By Tarik El-Bashir
Washington Post Staff Writer
Wednesday, December 20, 2006; E01
Washington Capitals goaltender Olie Kolzig summed up last night's drama-filled 5-4 loss to the Tampa Bay Lightning the way only a longtime NHL veteran could.
"Sometimes when you're a young team," he said, "and things are going good, maybe you forget what got you into that position. I thought we were a little overconfident."
Kolzig's comment cut straight to the core of what occurred at Verizon Center before an announced crowd of 10,417: The up-and-coming Capitals underestimated the been-there-done-that Lightning.
It proved to an enormous miscalculation.
Martin St. Louis and Vincent Lecavalier dominated every meaningful statistical category through the game's first 40 minutes. And although the Capitals struck twice in the third period and pressed hard for the equalizer in the final minute of play, they couldn't overcome two periods of sloppy, mistake-ridden play.
"I can't believe that anyone wouldn't respect Tampa Bay," Capitals Coach Glen Hanlon said. "They have 11 guys who have won Stanley Cups. There's a fine line between being confident and being respectful."
St. Louis had two goals and Lecavalier and defenseman Filip Kuba each had a goal and two assists for the Lightning, which snapped a four-game losing streak. Washington, meantime, lost in regulation for only the second time in 10 games.
The Capitals managed to make things interesting late after Kris Beech scored on the power play with 9 minutes 31 seconds left to play and defenseman Bryan Muir scored a long wrist shot 1:43 later.
Muir's goal made it 5-4 and caused some tense moments for Tampa Bay. But the tying goal never came thanks to goaltender Marc Denis, who recorded 13 of his 20 saves in the third period. Kolzig made 30 stops.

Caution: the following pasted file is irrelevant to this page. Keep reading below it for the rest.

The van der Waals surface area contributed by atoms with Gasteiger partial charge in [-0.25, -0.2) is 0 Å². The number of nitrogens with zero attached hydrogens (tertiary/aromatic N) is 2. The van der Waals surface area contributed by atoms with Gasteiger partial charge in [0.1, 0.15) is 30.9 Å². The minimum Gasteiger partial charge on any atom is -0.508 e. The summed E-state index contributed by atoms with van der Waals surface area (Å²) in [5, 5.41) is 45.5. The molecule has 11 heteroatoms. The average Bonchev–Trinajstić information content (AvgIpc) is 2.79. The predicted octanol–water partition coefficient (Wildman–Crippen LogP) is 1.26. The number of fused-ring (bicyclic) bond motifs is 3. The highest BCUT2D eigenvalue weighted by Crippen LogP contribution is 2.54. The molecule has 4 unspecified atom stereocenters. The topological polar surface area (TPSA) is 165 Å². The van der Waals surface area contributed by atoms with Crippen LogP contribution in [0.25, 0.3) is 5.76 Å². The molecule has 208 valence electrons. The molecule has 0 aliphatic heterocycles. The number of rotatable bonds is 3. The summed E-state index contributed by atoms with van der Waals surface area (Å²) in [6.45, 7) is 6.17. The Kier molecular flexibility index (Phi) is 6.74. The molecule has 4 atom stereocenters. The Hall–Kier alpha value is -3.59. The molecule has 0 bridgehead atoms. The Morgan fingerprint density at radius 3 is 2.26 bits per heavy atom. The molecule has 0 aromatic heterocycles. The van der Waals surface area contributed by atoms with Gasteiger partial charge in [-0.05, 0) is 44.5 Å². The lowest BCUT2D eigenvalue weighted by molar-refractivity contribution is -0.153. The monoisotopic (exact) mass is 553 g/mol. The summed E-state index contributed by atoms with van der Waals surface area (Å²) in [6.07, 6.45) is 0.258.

"We were too relaxed from the opening shift," Capitals defenseman Steve Eminger said. "We're not a team that can rely on playing a relaxed, skilled game. We have to do what we do every game, which is work hard."
A critical mistake by Eminger led to what turned out to be the decisive goal. In the final minute of the second period, Eminger mishandled the puck along the side boards.
It wound up on the stick of Ruslan Fedotenko, who skated in on Kolzig. The rebound came out to winger Nikita Alexeev, who buried it to put the Lightning ahead 5-2 with 42 seconds remaining before the second intermission. The Capitals never fully recovered.
"I'd love to have that one back," Eminger said. "I felt like I was in quicksand."
Tampa Bay dominated the first period, outshooting the Capitals 17-5 and opening a 3-1 lead on goals by Kuba, St. Louis and Lecavalier. Kuba's and Lecavalier's goals were on the power play.
Alex Ovechkin scored the Capitals' only goal of the first, and it was a thing of beauty. The powerful left wing controlled a loose puck along the left boards, weaved his way through three Tampa Bay players, curled away from the net, spun and fired a shot between Tampa Bay defenseman Dan Boyle's skates and past a screened Denis to make it 2-1.
St. Louis's second goal, in the second period, came on the power play at 1:35 and put the Lightning up 4-1.
Then, just when it began to look hopeless for the Capitals, Tampa Bay captain Tim Taylor was sent to the penalty box for hooking. Six seconds later, Capitals defenseman Jamie Heward sent a high wrist shot through a screen and past Denis, who did not appear to see the puck until it was in the net, to trim the Capitals' deficit to 4-2 at 8:36.
Alexeev's goal, however, put it away.
Capitals Notes: Before last night's game, Comcast SportsNet camera operators and production employees, who are members of the International Alliance of Theatrical Stage Employees, walked off the job because of a labor dispute. The broadcast went on as scheduled, and Comcast officials said they are negotiating a labor agreement with the union. . . .
Left wing Donald Brashear was a late scratch because of an undisclosed injury. He was replaced in the lineup by Alexandre Giroux, who was recalled from Hershey (Pa.) of the American Hockey League yesterday.